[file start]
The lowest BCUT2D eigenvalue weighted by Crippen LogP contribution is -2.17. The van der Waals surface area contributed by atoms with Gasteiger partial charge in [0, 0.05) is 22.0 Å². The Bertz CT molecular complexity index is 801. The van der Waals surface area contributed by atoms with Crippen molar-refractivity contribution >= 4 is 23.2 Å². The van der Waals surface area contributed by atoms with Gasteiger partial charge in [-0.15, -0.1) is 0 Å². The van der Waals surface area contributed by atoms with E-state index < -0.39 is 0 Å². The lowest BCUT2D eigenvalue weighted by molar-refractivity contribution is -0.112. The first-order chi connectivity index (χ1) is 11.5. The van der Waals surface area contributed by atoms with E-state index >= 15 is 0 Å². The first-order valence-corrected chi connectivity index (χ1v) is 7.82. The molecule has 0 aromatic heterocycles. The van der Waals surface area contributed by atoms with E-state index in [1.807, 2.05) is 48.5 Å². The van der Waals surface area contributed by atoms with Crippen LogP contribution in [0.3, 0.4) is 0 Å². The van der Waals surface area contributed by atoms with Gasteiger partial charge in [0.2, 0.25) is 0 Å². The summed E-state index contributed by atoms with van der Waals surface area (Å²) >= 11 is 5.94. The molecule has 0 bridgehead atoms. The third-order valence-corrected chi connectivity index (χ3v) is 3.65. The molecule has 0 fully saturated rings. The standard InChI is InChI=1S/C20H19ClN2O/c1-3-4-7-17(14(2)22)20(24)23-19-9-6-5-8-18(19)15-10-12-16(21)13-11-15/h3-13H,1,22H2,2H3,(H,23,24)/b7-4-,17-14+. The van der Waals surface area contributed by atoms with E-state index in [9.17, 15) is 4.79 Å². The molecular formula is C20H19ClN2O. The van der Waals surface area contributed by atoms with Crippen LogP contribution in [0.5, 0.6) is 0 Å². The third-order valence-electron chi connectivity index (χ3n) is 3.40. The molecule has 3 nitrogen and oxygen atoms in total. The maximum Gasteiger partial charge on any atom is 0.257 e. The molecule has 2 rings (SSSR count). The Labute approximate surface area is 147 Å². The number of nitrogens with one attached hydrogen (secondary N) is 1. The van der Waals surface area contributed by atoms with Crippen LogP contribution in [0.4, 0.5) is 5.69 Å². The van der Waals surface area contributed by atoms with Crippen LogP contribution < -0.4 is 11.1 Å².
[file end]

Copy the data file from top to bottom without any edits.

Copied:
The lowest BCUT2D eigenvalue weighted by Crippen LogP contribution is -2.17. The van der Waals surface area contributed by atoms with Gasteiger partial charge in [0, 0.05) is 22.0 Å². The Bertz CT molecular complexity index is 801. The van der Waals surface area contributed by atoms with Crippen molar-refractivity contribution >= 4 is 23.2 Å². The van der Waals surface area contributed by atoms with Gasteiger partial charge in [-0.15, -0.1) is 0 Å². The van der Waals surface area contributed by atoms with E-state index < -0.39 is 0 Å². The lowest BCUT2D eigenvalue weighted by molar-refractivity contribution is -0.112. The first-order chi connectivity index (χ1) is 11.5. The van der Waals surface area contributed by atoms with E-state index >= 15 is 0 Å². The first-order valence-corrected chi connectivity index (χ1v) is 7.82. The molecule has 0 aromatic heterocycles. The van der Waals surface area contributed by atoms with E-state index in [1.807, 2.05) is 48.5 Å². The van der Waals surface area contributed by atoms with Crippen LogP contribution in [0.3, 0.4) is 0 Å². The van der Waals surface area contributed by atoms with Gasteiger partial charge in [0.2, 0.25) is 0 Å². The summed E-state index contributed by atoms with van der Waals surface area (Å²) >= 11 is 5.94. The molecule has 0 bridgehead atoms. The third-order valence-corrected chi connectivity index (χ3v) is 3.65. The molecule has 0 fully saturated rings. The standard InChI is InChI=1S/C20H19ClN2O/c1-3-4-7-17(14(2)22)20(24)23-19-9-6-5-8-18(19)15-10-12-16(21)13-11-15/h3-13H,1,22H2,2H3,(H,23,24)/b7-4-,17-14+. The van der Waals surface area contributed by atoms with E-state index in [9.17, 15) is 4.79 Å². The molecular formula is C20H19ClN2O. The van der Waals surface area contributed by atoms with Crippen LogP contribution in [0.5, 0.6) is 0 Å². The third-order valence-electron chi connectivity index (χ3n) is 3.40. The molecule has 3 nitrogen and oxygen atoms in total. The maximum Gasteiger partial charge on any atom is 0.257 e. The molecule has 2 rings (SSSR count). The Labute approximate surface area is 147 Å². The number of nitrogens with one attached hydrogen (secondary N) is 1. The van der Waals surface area contributed by atoms with Crippen LogP contribution in [0.4, 0.5) is 5.69 Å². The van der Waals surface area contributed by atoms with Crippen LogP contribution < -0.4 is 11.1 Å².